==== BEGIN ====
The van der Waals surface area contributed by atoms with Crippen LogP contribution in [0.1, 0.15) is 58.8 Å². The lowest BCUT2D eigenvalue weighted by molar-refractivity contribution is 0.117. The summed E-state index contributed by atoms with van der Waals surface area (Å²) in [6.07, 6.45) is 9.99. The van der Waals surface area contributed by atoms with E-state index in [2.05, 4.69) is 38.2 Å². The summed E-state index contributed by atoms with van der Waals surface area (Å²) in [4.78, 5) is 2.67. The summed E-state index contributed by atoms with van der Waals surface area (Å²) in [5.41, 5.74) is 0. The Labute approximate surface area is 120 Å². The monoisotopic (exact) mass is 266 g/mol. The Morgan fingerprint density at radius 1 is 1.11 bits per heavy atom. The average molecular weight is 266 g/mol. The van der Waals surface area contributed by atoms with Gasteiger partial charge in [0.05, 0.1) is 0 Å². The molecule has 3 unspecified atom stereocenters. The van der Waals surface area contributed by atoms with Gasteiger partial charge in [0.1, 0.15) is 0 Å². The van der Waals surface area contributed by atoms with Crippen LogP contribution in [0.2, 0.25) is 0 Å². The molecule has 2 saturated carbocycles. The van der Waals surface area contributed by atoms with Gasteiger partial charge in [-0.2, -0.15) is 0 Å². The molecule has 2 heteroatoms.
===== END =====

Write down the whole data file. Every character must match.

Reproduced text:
The van der Waals surface area contributed by atoms with Crippen LogP contribution in [0.1, 0.15) is 58.8 Å². The lowest BCUT2D eigenvalue weighted by molar-refractivity contribution is 0.117. The summed E-state index contributed by atoms with van der Waals surface area (Å²) in [6.07, 6.45) is 9.99. The van der Waals surface area contributed by atoms with E-state index in [2.05, 4.69) is 38.2 Å². The summed E-state index contributed by atoms with van der Waals surface area (Å²) in [4.78, 5) is 2.67. The summed E-state index contributed by atoms with van der Waals surface area (Å²) in [5.41, 5.74) is 0. The Labute approximate surface area is 120 Å². The monoisotopic (exact) mass is 266 g/mol. The Morgan fingerprint density at radius 1 is 1.11 bits per heavy atom. The average molecular weight is 266 g/mol. The van der Waals surface area contributed by atoms with Gasteiger partial charge in [0.05, 0.1) is 0 Å². The molecule has 3 unspecified atom stereocenters. The van der Waals surface area contributed by atoms with Gasteiger partial charge in [0.1, 0.15) is 0 Å². The van der Waals surface area contributed by atoms with Crippen LogP contribution in [0.2, 0.25) is 0 Å². The molecule has 2 saturated carbocycles. The van der Waals surface area contributed by atoms with Gasteiger partial charge in [-0.2, -0.15) is 0 Å². The molecule has 2 heteroatoms.